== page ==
Dave inquired:

By the way,what is
'government', anyway?

In the political sense, "Government" is that institution in society
claiming a monopoly status on the initiation of force in any given
geographical territory. (Without this monopoly status, it merely
becomes one agency among many other competing agencies in
a free market.)

Michael E.

"Government" is a coercitive force that imposes limits to individuals and groups in order to establish predictable and profitable gain; an authoritarian force that regulates public policy as well as all individual or regional affairs. It's an institution that bases it's strength in fear, preventing the natural self-governing spirit from manifesting itself. Through homogenization government finds it easier to control individual actions; preventing individual thinking and emancipation.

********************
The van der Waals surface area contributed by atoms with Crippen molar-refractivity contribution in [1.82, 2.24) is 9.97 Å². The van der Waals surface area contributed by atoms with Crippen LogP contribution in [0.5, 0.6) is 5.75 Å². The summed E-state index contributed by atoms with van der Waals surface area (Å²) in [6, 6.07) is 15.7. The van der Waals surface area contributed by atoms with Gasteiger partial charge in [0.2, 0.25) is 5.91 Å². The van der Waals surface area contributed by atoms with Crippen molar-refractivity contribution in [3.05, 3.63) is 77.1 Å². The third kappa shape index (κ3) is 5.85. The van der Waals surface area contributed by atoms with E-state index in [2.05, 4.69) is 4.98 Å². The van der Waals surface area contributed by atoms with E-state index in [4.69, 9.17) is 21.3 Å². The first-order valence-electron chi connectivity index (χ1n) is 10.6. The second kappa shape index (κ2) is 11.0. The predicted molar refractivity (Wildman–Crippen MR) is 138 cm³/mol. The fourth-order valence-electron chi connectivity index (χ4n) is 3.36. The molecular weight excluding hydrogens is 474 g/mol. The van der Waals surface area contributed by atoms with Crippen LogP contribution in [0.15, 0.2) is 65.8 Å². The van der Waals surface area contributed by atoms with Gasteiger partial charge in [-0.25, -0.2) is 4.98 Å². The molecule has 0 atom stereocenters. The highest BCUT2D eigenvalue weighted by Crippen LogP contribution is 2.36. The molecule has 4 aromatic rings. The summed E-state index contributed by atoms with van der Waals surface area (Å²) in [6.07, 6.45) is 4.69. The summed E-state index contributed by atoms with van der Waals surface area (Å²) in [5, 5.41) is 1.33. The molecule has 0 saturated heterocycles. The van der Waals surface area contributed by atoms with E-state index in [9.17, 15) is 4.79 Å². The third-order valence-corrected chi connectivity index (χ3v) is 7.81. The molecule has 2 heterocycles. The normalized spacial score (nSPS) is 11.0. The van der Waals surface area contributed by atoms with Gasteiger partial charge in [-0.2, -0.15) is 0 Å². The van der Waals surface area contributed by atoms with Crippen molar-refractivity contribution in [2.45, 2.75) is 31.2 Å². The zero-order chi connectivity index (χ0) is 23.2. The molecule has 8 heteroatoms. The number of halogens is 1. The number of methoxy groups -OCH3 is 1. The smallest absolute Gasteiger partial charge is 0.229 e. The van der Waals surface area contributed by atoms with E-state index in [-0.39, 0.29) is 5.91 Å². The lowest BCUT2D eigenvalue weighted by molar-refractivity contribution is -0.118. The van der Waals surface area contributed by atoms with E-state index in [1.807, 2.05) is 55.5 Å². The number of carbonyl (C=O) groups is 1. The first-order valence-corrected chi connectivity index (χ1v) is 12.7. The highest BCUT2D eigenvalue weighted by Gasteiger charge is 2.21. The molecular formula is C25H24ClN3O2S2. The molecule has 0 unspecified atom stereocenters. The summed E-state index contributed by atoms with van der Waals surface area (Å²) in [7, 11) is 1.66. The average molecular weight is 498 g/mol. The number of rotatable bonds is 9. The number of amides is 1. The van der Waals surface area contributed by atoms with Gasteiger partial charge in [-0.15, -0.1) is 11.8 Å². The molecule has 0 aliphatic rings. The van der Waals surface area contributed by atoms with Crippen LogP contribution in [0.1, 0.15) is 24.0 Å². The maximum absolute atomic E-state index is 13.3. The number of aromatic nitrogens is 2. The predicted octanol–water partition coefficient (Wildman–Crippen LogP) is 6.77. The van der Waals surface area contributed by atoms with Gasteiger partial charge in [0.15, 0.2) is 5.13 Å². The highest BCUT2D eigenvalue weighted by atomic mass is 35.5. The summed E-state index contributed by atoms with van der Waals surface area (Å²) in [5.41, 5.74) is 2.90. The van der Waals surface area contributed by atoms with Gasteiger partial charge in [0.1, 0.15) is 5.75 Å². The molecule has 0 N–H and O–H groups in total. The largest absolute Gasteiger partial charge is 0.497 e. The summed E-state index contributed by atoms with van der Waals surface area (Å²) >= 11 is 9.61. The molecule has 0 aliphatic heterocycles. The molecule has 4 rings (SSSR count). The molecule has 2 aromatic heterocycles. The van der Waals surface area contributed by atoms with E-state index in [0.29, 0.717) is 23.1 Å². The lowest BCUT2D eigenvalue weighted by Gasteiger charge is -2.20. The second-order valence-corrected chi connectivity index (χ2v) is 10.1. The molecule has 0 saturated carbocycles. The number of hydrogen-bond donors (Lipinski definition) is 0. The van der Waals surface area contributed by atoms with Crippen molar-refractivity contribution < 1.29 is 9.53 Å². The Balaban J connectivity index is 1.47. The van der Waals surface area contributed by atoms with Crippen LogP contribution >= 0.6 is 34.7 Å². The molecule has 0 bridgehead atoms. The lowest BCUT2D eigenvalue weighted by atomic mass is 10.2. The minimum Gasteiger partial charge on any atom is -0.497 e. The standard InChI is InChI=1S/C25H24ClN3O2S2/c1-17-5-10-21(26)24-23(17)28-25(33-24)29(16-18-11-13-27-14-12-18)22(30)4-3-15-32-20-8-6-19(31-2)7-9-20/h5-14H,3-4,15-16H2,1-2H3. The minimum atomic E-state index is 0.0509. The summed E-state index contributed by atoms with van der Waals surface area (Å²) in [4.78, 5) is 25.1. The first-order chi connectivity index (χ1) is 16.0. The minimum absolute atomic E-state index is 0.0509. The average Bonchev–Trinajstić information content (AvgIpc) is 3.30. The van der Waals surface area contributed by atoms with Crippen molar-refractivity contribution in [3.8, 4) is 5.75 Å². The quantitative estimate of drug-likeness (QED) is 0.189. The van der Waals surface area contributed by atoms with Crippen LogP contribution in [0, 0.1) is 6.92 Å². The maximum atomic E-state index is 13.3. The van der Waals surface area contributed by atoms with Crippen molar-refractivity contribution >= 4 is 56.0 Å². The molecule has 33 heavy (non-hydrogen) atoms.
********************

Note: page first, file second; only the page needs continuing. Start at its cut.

Does this makes sense?

Yours in liberty,

Ruahel Raphael

"All destiny begins with thinking."

Wow! another very insightful definition, and another I
can very well agree with, since this is how I see
government operating (actually, it's the people within
this entity called 'government' acting this way).

Were the Founders idealistic when they thought a
'limited government' could be possible? Why would an
entity (or the people within this entity) choose to
limit itself if it had all this power?

Dave Barker.

--- Ruahel Raphael <messengerofliberty@...>